A Grim Era.
In an era without exclusivity and non-competition clauses, drivers often raced at non-championship races. These races, often, were some of the most dangerous. This proved true for Harry Schell. Tragically, the semi-American (he was born in France to American parents), was killed in an accident at a non-championship race at the Silverstone Circuit on May 13, 1960.
Stirling Moss: Endurance Success.
In between the race at Silverstone and the May 29, 1960 Monaco Grand Prix, many of the Formula 1 driver’s, including Stirling Moss attended a grueling race at the Nordschleife known simply as the Nürburgring 1,000 kms. Stirling Moss won it in 1956. Missing victory in 1957, he followed it up with three consecutive victories in 1958, 1959, and 1960.
If there is one single fact that supports the contention that Stirling Moss is the greatest driver to have never won a championship, I believe that it would be his record at this treacherous endurance race. Stirling Moss was not just a great Grand Prix driver; but rather, he was gifted in his ability to excel in just about anything with a seat, wheels, and a motor.
The 1960 Monaco Grand Prix.
As you may recall, there was not much turnaround between the last race of the 1959 season and the first race of the 1960 season in Argentina . Accordingly, a lot of the development for the cars did not take place during the off-season. Instead, much of the development took place between the first and second races of the season. In fact, Ferrari even purchased their own Cooper-Climax for the express purpose of stealing whatever technology they could.
Stirling Moss, almost instinctually, recognized that the Lotus 18 would quickly become the car to beat. And without a second thought, he convinced team manager Rob Walker to ditch the Cooper-Climax in favor of Colin Chapman’s first mid-engined Lotus.
Moss’ decision was confirmed when he put the Lotus 18 on the pole in the tight confines of the Monaco circuit. Jack Brabham and Tony Brooks followed in their Cooper-Climax’s.
However, it was Bonnier who got the jump off the line. Jack Brabham took second, also beat Moss off the line. Now, Monaco – even in those days – is an extremely difficult circuit to pass on. This did not stop Moss. By the fifth lap, he overtook Jack Brabham. Moss continued his hard charge and overtook Bonnier for the lead after a dozen laps of chasing his shadow. Brabham exchanged positions back and forth. And then…
The heavens opened up and the race became a contest of adaptability as the road became slick. Jack Brabham capitalized early and overtook both Bonnier and Moss. Tony Brooks, however, became the early loser, in that he spun and fell down the order. However, he managed to keep from slamming into a wall and was able to continue. This left Bruce McLaren in fourth place as he fended off an attack from Southern Californian Phil Hill.
Brabham’s early success with the rain did not last. He slammed into the wall at Ste. Devote. Thus, Moss was back in the lead and was trailed by Bonnier, McLaren, and P. Hill. Moss had some sort of issue with his spark plug lead and had to pit for a quick fix. Exiting the pit, like a shark, Moss began to hunt down his prey one by one. He was successful and regained the lead. Bonnier’s suspension failed gifting second place to McLaren who was still fending off an attack from Phil Hill. And so they continued to the end of race. Moss, after his sports car victory as the Nürburgring, went on to win the 1960 Monaco Grand Prix.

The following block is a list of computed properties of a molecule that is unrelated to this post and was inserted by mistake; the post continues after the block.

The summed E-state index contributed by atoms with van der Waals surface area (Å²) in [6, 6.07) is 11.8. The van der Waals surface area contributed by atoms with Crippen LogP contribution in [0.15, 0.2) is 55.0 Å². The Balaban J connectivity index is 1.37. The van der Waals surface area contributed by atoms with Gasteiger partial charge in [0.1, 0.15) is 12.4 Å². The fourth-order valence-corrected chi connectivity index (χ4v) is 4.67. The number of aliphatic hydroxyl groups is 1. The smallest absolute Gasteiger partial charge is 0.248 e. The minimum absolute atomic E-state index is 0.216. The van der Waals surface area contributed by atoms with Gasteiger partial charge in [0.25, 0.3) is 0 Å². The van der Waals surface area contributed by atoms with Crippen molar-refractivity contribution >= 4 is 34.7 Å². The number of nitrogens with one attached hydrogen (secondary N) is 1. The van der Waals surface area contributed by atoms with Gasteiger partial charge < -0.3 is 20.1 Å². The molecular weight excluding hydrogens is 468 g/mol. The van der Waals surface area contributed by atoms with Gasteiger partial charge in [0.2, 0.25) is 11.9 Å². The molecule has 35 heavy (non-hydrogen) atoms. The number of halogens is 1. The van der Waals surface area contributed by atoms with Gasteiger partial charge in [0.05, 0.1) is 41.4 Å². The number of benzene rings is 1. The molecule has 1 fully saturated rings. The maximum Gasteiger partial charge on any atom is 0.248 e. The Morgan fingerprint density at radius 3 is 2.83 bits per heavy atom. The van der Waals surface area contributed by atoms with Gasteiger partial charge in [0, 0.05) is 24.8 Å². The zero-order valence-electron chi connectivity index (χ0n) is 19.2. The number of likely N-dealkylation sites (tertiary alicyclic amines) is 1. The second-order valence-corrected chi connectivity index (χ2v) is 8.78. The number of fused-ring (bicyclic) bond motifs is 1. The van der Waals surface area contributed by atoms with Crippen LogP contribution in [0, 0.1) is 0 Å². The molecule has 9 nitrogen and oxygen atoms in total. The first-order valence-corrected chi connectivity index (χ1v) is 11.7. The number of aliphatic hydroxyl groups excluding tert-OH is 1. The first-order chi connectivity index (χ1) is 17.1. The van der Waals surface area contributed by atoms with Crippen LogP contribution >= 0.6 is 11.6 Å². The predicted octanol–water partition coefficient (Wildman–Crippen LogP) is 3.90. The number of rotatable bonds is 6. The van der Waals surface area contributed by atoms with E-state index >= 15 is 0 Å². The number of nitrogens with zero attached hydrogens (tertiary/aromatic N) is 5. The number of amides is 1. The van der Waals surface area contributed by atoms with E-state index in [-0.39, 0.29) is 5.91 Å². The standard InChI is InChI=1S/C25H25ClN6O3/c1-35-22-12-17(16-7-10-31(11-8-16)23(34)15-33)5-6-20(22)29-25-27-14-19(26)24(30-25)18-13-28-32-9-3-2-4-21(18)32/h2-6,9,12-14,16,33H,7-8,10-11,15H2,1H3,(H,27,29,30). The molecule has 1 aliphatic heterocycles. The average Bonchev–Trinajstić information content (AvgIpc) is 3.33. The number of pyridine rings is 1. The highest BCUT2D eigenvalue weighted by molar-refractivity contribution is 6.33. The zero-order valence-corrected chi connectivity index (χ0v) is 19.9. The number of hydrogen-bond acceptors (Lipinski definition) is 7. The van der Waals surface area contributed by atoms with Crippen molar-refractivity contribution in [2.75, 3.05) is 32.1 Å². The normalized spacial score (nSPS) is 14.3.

The Lotus 18: Legend Status.
Previously, I have written about how many of the cars of the 1950’s seemed to be dinosaurs, in that they were essentially an evolution of a doomed species < >. In essence then, the Cooper-Climax T51 was the missing link between old and new. However, when I looked at the rundown of the Lotus 18, I was astonished by its similarity to modern cars. In fact, I am going to be so bold as to argue that the Lotus 18 is the first fully-modern ancestor of the modern F1 car (feel free to comment below if you agree or disagree).
One of the first things I noticed was that it used a sequential gearbox. While this early sequential gearbox may have had its problems, it must have been an incredible feeling for Sir Stirling to be slamming through the mesh gears while his competitors messed around finessing their H-pattern gearboxes.
Colin Chapman approached racecar design scientifically. Arguably, he was the first to do so. On a deeper level than meets the eye, he understood that lightness and handling can, in fact, beat outright power on the racetrack. More importantly, he had this realization at a time when few others believed it could be done.
For the Lotus 18, it’s the little – and even seemingly obvious – things that made the chassis such a success. For example, this was the very first racecar (of note) to place the driver in a semi-reclined position. The reason was simple, get the driver out of the wind and lower the back end of the car. Colin Chapman applied this level of ingenious, intuitive, and insightful reasoning to every aspect of his cars.
Colin Chapman’s realizations may be self-evident in retrospect; however, it took a visionary to peer into the future. Colin Chapman may not have been the first to put a motor in the back. However, he was the first to stand the form of an F1 car on its head. And thus, it follows that the Lotus 18 achieved legend status the moment its rubber hit the road.
- Bruce McLaren – 14
- Stirling Moss – 8
- Cliff Allison – 6
- Cooper-Climax – 14
- Scuderia Ferrari – 10
- Lotus-Climax – 9